” And who, pray, is that little squab of a female? Was she invited for my entertainment?Don’t tell me she is an heiress! I could not – no, I really could not be expected to pay my addresses to anyone with so little countenance or conversation!”

‘Drusilla! No, no, nothing of that sort!” smiled Theo. “I fancy my aunt thinks she would make a very suitable wife for me!”

“My poor Theo!”

soon changes as they become acquainted & he realises that she has plenty of humour & conversation as well as quiet good sense. She even discusses Mary Wollstonecraft’s life & work with Gervase quite matter of factly which I loved. Drusilla is one of Heyer’s older heroines & much more interesting to me than flighty Marianne Bolderwood with her beauty & her train of suitors. I also adored the Dowager Countess with her Lady Catherine-like pronouncements & her complete self-absorption. The mystery of the attacks on Gervase is absorbing, I loved the descriptions of the estate, the house & the countryside & altogether, this is now one of my favourite Heyer novels. My enjoyment was enhanced by listening to the audio book read by Cornelius Garrett, one of my favourite narrators. I like to listen to an audio book for 15 mins or so before I go to sleep but some nights I was desperately trying to stay awake for just a few minutes more to find out what would happen. I’ve listened to several Heyers on audio & enjoyed them all. I still have Frederica, read by Clifford Norgate in my Audible library but the next one I want to read is Venetia as I want to listen to the Backlisted podcast which you can listen to here or wherever you get your podcasts.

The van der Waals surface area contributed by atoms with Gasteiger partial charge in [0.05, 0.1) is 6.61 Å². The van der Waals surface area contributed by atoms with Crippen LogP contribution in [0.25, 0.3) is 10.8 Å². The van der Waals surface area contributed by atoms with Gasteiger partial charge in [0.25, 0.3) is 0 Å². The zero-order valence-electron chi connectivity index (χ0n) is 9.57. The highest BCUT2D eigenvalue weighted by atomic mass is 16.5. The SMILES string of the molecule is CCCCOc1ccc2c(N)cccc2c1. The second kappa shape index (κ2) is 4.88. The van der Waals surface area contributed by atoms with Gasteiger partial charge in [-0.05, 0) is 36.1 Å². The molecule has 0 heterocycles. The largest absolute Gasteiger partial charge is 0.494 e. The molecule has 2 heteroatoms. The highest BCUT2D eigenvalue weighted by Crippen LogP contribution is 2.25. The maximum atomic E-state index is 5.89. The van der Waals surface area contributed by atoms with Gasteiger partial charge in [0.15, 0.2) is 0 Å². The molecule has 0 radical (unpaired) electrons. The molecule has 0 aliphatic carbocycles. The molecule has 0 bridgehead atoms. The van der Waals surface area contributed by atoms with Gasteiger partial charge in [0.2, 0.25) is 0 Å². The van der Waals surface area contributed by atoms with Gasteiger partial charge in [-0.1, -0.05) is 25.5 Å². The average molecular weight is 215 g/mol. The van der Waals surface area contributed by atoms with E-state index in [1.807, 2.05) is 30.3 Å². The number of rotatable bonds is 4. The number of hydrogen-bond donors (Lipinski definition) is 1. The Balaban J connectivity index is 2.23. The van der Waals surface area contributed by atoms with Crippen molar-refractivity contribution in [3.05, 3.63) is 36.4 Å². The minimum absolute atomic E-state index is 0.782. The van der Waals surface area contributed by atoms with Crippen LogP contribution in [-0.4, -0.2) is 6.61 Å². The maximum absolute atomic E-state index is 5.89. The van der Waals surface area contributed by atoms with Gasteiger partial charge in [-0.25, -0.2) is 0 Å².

It was a real treat to read The Quiet Gentleman for the 1951 Club. Thanks Simon & Karen for the opportunity to read a book that had been in the tbl (to be listened) list for too long.

 

21 thoughts on “The Quiet Gentleman – Georgette Heyer

  1. im fond of GH also. her mysteries are excellent.. i’ve read some of the others, too: not all of them are equal in quality but most of them are a lot better than anyone else, although there’s really no one to compare her to, as she is incomparable in her knowledge and use of 19th c. english societal mores…

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  2. I liked this one too. It reminds me of Sprig Muslin a bit in which there is a slightly older, less flighty female who is the obvious better choice for the love interest. I remember The Quiet Gentleman also had a pretty good plot twist at the end.